How do you know a new circuit breaker is protecting the circuit properly?

http://groups.google.com/group/alt.home.repair/browse_frm/thread/fdd208ac66d94c74/a542c9b51e25efaf?lnk=arm#a542c9b51e25efaf
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It was posted at alt.home.repair
The guy has a new oven that is 30A. He wants to change the existing 50A breaker to 30A. Is this required?
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What do you want to protect? The wire or the equipment?

http://groups.google.com/group/alt.home.repair/browse_frm/thread/fdd208ac66d94c74/a542c9b51e25efaf?lnk=arm#a542c9b51e25efaf
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The usual USA situation is that the panel circuit breaker is intended to protect the wiring and the wire size determines the circuit breaker ampacity. You need to determine the gauge of the wire and the termperature rating of the wire. Then consult Table 310-16 of the National Electrical Code. Temperature derating may apply. Because most circuit breakers have a 75C terminal rating, you are usually limited to the 75C rating column of the table. #8 AWG wire is required for 50A at 75C copper wire.
Ovens should load the circuit to only 80% of its capacity. A minimum fuse would be 30 x 1.25 = 37.5A, rounded up to the next standard of 40A.
Best to consult a local electrician. Bill Kaszeta Photovoltaic Resources Int'l Tempe Arizona USA snipped-for-privacy@pvri-removethis.biz
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On Tue, 05 Dec 2006 03:39:11 GMT Bill Kaszeta / Photovoltaic Resources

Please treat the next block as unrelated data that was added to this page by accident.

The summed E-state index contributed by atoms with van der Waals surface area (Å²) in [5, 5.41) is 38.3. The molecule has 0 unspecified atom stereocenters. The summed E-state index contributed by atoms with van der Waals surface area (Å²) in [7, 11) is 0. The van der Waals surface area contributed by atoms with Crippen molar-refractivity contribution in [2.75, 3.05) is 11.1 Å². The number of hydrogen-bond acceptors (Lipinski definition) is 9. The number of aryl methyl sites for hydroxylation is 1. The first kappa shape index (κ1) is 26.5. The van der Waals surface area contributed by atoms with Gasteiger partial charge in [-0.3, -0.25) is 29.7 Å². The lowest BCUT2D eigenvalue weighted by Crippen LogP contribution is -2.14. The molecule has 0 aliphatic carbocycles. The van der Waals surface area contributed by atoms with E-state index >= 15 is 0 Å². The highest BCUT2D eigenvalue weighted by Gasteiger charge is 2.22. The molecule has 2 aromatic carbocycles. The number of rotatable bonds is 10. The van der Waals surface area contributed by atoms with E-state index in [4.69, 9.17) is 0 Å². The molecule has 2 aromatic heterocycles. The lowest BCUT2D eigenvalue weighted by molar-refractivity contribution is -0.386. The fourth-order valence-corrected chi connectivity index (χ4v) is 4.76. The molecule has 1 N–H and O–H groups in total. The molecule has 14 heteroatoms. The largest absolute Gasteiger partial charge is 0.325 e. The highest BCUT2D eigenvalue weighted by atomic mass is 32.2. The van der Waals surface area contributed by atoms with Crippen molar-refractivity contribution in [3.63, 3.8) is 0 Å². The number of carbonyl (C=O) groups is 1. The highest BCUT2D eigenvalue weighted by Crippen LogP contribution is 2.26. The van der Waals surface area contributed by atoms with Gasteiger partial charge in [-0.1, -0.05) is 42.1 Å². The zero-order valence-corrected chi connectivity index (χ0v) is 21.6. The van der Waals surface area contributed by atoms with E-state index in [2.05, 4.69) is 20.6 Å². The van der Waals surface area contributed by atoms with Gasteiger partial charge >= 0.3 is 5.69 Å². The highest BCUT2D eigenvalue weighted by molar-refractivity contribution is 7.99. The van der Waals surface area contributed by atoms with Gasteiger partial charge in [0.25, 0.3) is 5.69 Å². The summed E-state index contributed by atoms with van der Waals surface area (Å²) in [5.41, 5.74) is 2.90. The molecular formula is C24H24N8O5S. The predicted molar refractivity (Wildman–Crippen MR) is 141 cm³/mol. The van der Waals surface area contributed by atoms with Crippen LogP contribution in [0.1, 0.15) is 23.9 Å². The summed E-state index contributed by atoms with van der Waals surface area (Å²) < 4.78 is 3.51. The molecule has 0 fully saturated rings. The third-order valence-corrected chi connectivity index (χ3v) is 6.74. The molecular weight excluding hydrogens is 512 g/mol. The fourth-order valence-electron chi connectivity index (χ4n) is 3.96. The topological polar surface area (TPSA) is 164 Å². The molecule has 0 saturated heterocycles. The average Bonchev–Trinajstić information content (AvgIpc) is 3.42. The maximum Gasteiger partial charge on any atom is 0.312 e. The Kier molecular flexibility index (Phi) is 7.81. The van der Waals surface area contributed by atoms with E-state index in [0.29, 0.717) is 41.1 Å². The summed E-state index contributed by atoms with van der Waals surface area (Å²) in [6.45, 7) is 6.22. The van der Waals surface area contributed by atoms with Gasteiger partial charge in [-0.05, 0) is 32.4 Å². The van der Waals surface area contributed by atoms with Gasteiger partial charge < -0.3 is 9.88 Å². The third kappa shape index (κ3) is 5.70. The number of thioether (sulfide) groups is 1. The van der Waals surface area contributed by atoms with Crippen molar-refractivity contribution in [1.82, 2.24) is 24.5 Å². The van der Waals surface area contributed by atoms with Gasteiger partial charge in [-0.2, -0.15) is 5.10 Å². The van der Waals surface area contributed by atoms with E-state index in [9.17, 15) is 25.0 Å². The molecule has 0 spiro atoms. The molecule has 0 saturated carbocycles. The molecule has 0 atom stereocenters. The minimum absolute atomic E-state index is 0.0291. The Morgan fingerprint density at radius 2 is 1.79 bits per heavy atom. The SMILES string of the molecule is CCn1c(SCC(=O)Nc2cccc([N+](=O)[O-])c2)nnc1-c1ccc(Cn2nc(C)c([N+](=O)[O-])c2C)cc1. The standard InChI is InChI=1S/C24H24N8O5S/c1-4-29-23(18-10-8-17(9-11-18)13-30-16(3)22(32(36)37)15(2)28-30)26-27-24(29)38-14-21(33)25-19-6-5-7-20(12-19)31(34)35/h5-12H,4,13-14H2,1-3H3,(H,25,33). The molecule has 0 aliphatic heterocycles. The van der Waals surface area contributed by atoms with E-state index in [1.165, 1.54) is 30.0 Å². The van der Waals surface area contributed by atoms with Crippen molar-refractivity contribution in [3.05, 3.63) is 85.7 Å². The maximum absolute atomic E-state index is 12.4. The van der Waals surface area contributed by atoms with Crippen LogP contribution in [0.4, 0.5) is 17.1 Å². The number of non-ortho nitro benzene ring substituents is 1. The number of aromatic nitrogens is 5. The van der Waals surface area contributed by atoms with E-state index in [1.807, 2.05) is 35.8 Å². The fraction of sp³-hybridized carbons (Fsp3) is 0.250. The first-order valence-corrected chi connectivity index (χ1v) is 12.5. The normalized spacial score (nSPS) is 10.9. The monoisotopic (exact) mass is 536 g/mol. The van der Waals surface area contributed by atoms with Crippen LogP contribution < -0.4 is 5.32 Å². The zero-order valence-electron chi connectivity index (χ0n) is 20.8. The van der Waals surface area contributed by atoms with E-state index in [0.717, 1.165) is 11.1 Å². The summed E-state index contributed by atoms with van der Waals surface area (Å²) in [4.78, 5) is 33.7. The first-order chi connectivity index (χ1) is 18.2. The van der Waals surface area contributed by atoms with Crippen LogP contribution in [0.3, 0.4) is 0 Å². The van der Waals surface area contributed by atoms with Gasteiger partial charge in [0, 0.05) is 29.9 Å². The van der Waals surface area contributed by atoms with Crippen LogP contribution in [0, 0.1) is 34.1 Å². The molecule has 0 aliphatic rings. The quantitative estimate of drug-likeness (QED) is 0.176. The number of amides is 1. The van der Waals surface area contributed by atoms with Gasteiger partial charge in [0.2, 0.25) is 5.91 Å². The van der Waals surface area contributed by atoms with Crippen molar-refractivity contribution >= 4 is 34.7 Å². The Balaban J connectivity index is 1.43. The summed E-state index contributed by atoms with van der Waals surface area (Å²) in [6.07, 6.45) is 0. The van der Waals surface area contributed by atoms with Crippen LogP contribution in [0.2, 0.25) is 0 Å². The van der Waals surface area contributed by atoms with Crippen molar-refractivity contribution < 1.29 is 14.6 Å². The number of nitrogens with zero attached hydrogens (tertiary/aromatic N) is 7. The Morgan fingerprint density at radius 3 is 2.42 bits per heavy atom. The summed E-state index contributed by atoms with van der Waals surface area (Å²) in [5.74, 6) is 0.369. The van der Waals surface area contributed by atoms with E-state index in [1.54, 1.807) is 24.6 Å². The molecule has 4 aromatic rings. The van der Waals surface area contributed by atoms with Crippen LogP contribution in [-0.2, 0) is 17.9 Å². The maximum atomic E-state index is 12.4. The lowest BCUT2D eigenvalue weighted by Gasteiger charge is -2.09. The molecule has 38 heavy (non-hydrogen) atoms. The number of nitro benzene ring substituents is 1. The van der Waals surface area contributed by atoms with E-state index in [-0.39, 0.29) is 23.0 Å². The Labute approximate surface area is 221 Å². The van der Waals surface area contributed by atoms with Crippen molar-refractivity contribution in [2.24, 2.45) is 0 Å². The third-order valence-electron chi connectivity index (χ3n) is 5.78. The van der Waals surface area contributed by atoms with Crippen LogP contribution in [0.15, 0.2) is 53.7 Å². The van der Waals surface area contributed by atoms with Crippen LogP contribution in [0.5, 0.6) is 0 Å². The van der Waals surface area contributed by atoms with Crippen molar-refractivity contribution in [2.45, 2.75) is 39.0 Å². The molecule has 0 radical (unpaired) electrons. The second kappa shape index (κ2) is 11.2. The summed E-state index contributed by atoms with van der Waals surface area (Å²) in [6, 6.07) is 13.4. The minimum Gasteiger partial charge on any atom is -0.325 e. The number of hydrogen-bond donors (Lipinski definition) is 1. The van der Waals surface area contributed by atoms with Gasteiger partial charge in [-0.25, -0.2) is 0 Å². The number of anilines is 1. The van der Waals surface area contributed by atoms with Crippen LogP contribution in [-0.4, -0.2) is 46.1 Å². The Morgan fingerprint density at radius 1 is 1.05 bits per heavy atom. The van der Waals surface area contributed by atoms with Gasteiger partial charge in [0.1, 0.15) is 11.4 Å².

| Ovens should load the circuit to only 80% of its capacity. A minimum fuse | would be 30 x 1.25 = 37.5A, rounded up to the next standard of 40A.
Can you cite the specific NEC rule that applies to circuits with only one outlet (as opposed to the rules, like 210.23(B), that only apply to multiple outlets) that says no more than 80% for non-continuous loads?
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Bill Kaszeta / Photovoltaic Resources wrote:

Residential ovens are not likely to be considered a continuous load. For minimum circuit rating US-NEC 220.55 can be used, which accounts for the non-continuous nature and "diversity" if multiple units are connected. NEC 210.19-A-3 also has minimum rating rules (and has a rule on tapping cooktops to heavier circuits that include an oven).
The breaker also protects the oven. Maximum breaker ratings for an oven are in NEC 422 and in general can not exceed a maximum, if marked on the oven, or 150% of the rated oven current (or next larger standard size). If the oven (or associated literature) is marked "maximum 30A" the breaker size must be reduced to 30A. Otherwise it depends on the oven rating.
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If you read the original message you will see that the guy wanted to know how to test a circuit breaker. The simple answer is you can't. You should buy a circuit breaker with an approval mark (not a CE mark, as this is not an approval). Typical approval marks are as was stated for North America UL, CSA or possibly TUV. For European TUV, VDE, BSI, NEMKO, DEMKO, SEMKO, NF, etc. Regarding the CE mark this is only a manufacturer claiming that his product meets the requirement, but unfortunately this is not always the case.
Hope the above helps.
BillB
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On Dec 5, 2:41 pm, snipped-for-privacy@abc.net wrote:

The first sentence in the OP says that he wants to change a 50A breaker to a 30A breaker because he bought an oven that is 30A
MY question was...is he required to do this? Everyone agrees that more protection is better than less, but is it necessary?
I would say if the 30A plug on the oven will plug into the 50A outlet then it "should" be OK. For this to be true, however, the oven should have it's own overcurrent protection. I know toaster ovens and microwaves do. My computer has a fuse in it, too.
20A plugs will not work in 15A outlets, but 15A plugs will work in 20A outlets. I think receptacles are keyed so that you can not use them in the wrong situation.
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